Roaming horses a problem in South Turkeyen

Dear Editor,

Following your publication of my missive earlier this week regarding frequent traffic chaos and obstructions within close proximity of the Turkeyen Police Station, I had a subsequent but brief conversation with a female Police Rank stationed there.

She was seen about 07:45hrs, two days after your publication, desperately trying to chase a stud of about seven horses from congregating in front of the Turkeyen Police Station on the busy D-Field access road.

I was heartened by her fearless and valiant effort. Most females would be petrified at the prospects of what such huge animals could do if agitated, much more try to chase them. In complimenting her, I

suggested that the horses needed to be impounded since their usually obstructive presence along the roadway is hazardous to motorists, and pedestrians alike (particularly small children making their way to and from school).

The Police Officer responded affirmatively but conceded that the Police Station has no pound.

This is a perfect example of the need for resource allocation and capacity building, as well as collaboration by such agencies as the City Council or Neighbourhood Council and the Animal Protection advocates in supporting the Police’s efforts to maintain law and public order on the roadway.

In my earlier writing, I inadvertently omitted concerns about the prevalence of these types of animals on the roadway. Their presence contributes significantly to the mix of impairment to road-users’ safety in the South Turkeyen area. I know that some readers may consider me selfish for writing solely about this problem in South Turkeyen, since there are other communities where this trend prevails. However, they can write as well, or even take action if so persuaded.

The practice of whoever owns those horses, as well as another group that routinely congregate on the A-field section of Dennis Street opposite the Beepat’s Wholesale Bond, seems to be getting completely out of hand.

About a year ago, one of the horses from that stud on Dennis Street opposite the Beepat’s Bond, leapt onto the car of someone I know, damaging the bonnet and shattering the front windscreen. The gentleman made an initial Police report but was subsequently burdened with the expense of repairs to his car since the horse’s owner became a slippery eel and the matter died with the passage of time.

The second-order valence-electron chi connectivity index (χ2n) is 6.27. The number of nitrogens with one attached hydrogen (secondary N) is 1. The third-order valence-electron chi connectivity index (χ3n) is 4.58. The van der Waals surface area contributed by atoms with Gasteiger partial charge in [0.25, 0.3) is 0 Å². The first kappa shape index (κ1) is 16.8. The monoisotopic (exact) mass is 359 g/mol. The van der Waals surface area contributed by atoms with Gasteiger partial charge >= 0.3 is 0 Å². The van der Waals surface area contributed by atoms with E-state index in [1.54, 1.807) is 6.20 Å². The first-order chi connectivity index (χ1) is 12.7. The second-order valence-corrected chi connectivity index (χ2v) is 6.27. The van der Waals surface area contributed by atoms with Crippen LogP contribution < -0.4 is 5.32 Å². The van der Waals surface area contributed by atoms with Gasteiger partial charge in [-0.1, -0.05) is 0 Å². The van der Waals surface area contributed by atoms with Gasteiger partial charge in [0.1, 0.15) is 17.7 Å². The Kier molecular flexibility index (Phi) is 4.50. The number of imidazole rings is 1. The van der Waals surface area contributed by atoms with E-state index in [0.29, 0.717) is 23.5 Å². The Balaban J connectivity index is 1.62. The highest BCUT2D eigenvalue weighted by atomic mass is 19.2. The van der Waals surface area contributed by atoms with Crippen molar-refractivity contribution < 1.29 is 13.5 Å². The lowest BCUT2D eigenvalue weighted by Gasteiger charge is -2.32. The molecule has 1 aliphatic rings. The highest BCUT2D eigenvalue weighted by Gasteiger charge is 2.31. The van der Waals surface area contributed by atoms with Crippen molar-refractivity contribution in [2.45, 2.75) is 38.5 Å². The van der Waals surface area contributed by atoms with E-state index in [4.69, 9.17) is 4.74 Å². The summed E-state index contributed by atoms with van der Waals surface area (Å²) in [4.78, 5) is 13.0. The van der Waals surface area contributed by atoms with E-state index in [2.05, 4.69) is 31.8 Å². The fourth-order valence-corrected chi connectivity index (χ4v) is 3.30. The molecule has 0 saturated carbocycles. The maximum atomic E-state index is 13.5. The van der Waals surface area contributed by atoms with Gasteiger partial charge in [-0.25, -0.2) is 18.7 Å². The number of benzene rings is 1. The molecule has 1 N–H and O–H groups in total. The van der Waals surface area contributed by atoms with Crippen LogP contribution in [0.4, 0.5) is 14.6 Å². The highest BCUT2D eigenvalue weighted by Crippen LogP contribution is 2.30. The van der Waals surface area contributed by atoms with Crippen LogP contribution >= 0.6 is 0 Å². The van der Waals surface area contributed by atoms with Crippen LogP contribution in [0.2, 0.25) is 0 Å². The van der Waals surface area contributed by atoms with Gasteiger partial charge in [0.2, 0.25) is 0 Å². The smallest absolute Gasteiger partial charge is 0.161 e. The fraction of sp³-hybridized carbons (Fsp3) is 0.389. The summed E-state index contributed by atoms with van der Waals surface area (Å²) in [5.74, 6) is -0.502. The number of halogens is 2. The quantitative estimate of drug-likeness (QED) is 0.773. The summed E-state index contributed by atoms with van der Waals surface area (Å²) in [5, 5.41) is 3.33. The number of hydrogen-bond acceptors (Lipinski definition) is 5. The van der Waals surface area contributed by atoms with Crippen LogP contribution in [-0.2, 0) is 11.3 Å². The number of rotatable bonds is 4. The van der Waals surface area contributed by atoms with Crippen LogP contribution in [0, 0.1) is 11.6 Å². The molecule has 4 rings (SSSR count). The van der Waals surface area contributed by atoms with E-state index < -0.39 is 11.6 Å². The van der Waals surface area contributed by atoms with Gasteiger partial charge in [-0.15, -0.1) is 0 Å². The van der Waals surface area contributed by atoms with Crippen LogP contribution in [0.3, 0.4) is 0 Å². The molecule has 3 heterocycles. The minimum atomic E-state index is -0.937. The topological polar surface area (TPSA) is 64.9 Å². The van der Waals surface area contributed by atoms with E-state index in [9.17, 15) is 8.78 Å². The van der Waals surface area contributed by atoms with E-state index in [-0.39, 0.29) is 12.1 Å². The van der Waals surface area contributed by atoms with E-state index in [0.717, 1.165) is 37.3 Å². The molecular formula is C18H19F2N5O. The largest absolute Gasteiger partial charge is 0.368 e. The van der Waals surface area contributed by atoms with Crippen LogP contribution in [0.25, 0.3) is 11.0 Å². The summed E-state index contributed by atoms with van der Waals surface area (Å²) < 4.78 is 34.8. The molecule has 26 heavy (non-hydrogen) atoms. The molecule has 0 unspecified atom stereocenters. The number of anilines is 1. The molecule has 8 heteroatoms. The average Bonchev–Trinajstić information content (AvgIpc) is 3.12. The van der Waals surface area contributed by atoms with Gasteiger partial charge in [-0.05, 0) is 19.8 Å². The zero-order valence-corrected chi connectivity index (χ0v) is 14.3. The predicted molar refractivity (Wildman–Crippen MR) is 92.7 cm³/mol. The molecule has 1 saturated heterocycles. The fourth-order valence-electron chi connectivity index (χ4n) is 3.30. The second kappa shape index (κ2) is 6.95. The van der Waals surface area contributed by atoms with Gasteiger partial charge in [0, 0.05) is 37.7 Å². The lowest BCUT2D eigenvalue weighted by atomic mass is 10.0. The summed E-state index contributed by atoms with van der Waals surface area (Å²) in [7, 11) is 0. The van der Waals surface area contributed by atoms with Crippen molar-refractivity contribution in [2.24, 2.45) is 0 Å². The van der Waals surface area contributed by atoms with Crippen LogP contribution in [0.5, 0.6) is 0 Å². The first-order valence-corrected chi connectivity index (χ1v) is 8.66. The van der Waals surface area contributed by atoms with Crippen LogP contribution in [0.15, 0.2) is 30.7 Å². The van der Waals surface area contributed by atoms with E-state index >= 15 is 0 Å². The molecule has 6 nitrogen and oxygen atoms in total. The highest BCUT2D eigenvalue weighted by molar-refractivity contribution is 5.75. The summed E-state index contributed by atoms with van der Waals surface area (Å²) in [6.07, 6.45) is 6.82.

Once again, I trust that the relevant authorities will take note, as well as appropriate steps, to curb this evolving hazardous situation in the South Turkeyen, Pattensen, Sophia district. The impounding of those animals that pose threats to public safely, and the instituting of consequent fines or auctions against their owners, could be a timely source of revenue earning for the Neighbourhood Council.

Yours faithfully,

Orette Cutting 

Comments  

It is conflict of interest for ExxonMobil to sit on EITI Board when it played a role in US decision to withdraw from that body

Dear Editor, In the Accountability Watch article of November 13, 2017, I had stated that the United States withdrew from the membership of the Extractive Industry Transparency Initiative (EITI) on the grounds that “domestic implementation of the EITI Standard will conflict with the U.S.

Demerara River Bridge, Ministry of Citizenship digitising of records among projects that raise serious concerns

Dear Editor, The world is aware that I have been suspended from the National Assembly and that I cannot ask questions or participate in the scrutiny of the 2018 Estimates of Expenditure.

Senior public officials should send Christmas greetings to one another not the nation

Dear Editor, The extension of greetings to the Guyanese religious communities on the occasions of religious events of deep significance can be expected from politicians and political parties as routine public relations; patronizing interventions with the aim of scoring political points, however cheap.

The US$18M was not in an escrow account

Dear Editor, In the news article ‘President says he took decision on placing US$18m at BoG’ (SN online,  December 13) President David Granger has taken full responsibility for the US$18M ExxonMobil signing bonus not being placed in the Consolidated Fund claiming that the money was in escrow for national security emergency reasons.

The government and opposition should co-operate

Dear Editor, This letter is an appeal to both my government and the opposition to take their roles seriously.

Your browser is out-of-date!

Update your browser to view this website correctly.

We built stabroeknews.com using new technology. This makes our website faster, more feature rich and easier to use for 95% of our readers.
Unfortunately, your browser does not support some of these technologies. Click the button below and choose a modern browser to receive our intended user experience.

Update my browser now

×